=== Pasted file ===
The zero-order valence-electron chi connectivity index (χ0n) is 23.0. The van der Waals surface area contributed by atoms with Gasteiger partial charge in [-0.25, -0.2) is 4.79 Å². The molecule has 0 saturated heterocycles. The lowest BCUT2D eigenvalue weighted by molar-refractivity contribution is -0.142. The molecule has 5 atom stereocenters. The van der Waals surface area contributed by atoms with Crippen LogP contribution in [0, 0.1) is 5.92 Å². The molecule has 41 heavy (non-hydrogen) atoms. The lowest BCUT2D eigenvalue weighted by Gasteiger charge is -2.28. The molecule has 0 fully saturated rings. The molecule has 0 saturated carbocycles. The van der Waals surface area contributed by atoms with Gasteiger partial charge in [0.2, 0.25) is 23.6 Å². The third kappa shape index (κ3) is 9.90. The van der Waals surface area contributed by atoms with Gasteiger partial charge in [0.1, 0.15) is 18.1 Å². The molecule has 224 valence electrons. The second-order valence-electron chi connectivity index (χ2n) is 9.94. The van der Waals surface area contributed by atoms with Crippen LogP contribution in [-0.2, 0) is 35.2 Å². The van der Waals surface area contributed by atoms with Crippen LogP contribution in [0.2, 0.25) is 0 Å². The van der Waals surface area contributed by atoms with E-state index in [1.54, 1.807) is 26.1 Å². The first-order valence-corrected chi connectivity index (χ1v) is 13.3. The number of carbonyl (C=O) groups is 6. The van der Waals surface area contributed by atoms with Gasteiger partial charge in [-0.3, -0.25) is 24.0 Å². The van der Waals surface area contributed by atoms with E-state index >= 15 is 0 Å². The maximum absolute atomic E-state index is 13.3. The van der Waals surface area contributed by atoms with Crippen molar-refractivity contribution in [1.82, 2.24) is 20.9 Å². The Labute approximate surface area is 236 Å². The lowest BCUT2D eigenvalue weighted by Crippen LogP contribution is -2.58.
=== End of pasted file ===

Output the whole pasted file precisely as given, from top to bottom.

The zero-order valence-electron chi connectivity index (χ0n) is 23.0. The van der Waals surface area contributed by atoms with Gasteiger partial charge in [-0.25, -0.2) is 4.79 Å². The molecule has 0 saturated heterocycles. The lowest BCUT2D eigenvalue weighted by molar-refractivity contribution is -0.142. The molecule has 5 atom stereocenters. The van der Waals surface area contributed by atoms with Crippen LogP contribution in [0, 0.1) is 5.92 Å². The molecule has 41 heavy (non-hydrogen) atoms. The lowest BCUT2D eigenvalue weighted by Gasteiger charge is -2.28. The molecule has 0 fully saturated rings. The molecule has 0 saturated carbocycles. The van der Waals surface area contributed by atoms with Gasteiger partial charge in [0.2, 0.25) is 23.6 Å². The third kappa shape index (κ3) is 9.90. The van der Waals surface area contributed by atoms with Gasteiger partial charge in [0.1, 0.15) is 18.1 Å². The molecule has 224 valence electrons. The second-order valence-electron chi connectivity index (χ2n) is 9.94. The van der Waals surface area contributed by atoms with Crippen LogP contribution in [-0.2, 0) is 35.2 Å². The van der Waals surface area contributed by atoms with Crippen LogP contribution in [0.2, 0.25) is 0 Å². The van der Waals surface area contributed by atoms with E-state index in [1.54, 1.807) is 26.1 Å². The first-order valence-corrected chi connectivity index (χ1v) is 13.3. The number of carbonyl (C=O) groups is 6. The van der Waals surface area contributed by atoms with Gasteiger partial charge in [-0.3, -0.25) is 24.0 Å². The van der Waals surface area contributed by atoms with E-state index >= 15 is 0 Å². The maximum absolute atomic E-state index is 13.3. The van der Waals surface area contributed by atoms with Crippen molar-refractivity contribution in [1.82, 2.24) is 20.9 Å². The Labute approximate surface area is 236 Å². The lowest BCUT2D eigenvalue weighted by Crippen LogP contribution is -2.58.